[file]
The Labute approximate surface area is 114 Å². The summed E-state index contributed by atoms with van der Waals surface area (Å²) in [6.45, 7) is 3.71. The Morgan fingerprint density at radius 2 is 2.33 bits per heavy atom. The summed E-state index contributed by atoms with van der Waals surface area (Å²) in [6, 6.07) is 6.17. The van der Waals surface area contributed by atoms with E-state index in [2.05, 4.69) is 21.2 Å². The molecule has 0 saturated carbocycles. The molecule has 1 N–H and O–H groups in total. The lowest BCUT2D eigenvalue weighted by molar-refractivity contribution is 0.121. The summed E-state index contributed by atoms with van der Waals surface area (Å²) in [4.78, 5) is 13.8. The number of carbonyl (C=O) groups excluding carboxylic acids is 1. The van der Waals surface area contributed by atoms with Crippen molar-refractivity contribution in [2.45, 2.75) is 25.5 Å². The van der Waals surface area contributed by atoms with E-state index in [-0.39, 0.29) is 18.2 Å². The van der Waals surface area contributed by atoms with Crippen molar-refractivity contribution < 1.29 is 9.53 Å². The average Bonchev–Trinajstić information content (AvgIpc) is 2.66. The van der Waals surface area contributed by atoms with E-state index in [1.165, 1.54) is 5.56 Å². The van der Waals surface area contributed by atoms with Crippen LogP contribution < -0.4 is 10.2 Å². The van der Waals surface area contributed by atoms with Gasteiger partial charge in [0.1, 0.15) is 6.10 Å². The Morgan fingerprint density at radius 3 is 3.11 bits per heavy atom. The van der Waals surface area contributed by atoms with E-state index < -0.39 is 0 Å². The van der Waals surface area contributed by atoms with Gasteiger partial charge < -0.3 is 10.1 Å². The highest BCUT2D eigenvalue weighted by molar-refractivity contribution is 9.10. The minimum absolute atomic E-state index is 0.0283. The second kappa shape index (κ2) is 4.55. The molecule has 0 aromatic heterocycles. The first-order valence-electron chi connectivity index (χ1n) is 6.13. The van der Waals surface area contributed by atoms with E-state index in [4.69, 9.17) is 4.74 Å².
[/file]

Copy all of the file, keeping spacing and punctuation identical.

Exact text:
The Labute approximate surface area is 114 Å². The summed E-state index contributed by atoms with van der Waals surface area (Å²) in [6.45, 7) is 3.71. The Morgan fingerprint density at radius 2 is 2.33 bits per heavy atom. The summed E-state index contributed by atoms with van der Waals surface area (Å²) in [6, 6.07) is 6.17. The van der Waals surface area contributed by atoms with E-state index in [2.05, 4.69) is 21.2 Å². The molecule has 0 saturated carbocycles. The molecule has 1 N–H and O–H groups in total. The lowest BCUT2D eigenvalue weighted by molar-refractivity contribution is 0.121. The summed E-state index contributed by atoms with van der Waals surface area (Å²) in [4.78, 5) is 13.8. The number of carbonyl (C=O) groups excluding carboxylic acids is 1. The van der Waals surface area contributed by atoms with Crippen molar-refractivity contribution in [2.45, 2.75) is 25.5 Å². The van der Waals surface area contributed by atoms with E-state index in [-0.39, 0.29) is 18.2 Å². The van der Waals surface area contributed by atoms with Crippen molar-refractivity contribution < 1.29 is 9.53 Å². The average Bonchev–Trinajstić information content (AvgIpc) is 2.66. The van der Waals surface area contributed by atoms with E-state index in [1.165, 1.54) is 5.56 Å². The van der Waals surface area contributed by atoms with Crippen LogP contribution < -0.4 is 10.2 Å². The van der Waals surface area contributed by atoms with Gasteiger partial charge in [0.1, 0.15) is 6.10 Å². The Morgan fingerprint density at radius 3 is 3.11 bits per heavy atom. The van der Waals surface area contributed by atoms with E-state index < -0.39 is 0 Å². The van der Waals surface area contributed by atoms with Gasteiger partial charge < -0.3 is 10.1 Å². The highest BCUT2D eigenvalue weighted by molar-refractivity contribution is 9.10. The minimum absolute atomic E-state index is 0.0283. The second kappa shape index (κ2) is 4.55. The molecule has 0 aromatic heterocycles. The first-order valence-electron chi connectivity index (χ1n) is 6.13. The van der Waals surface area contributed by atoms with E-state index in [4.69, 9.17) is 4.74 Å².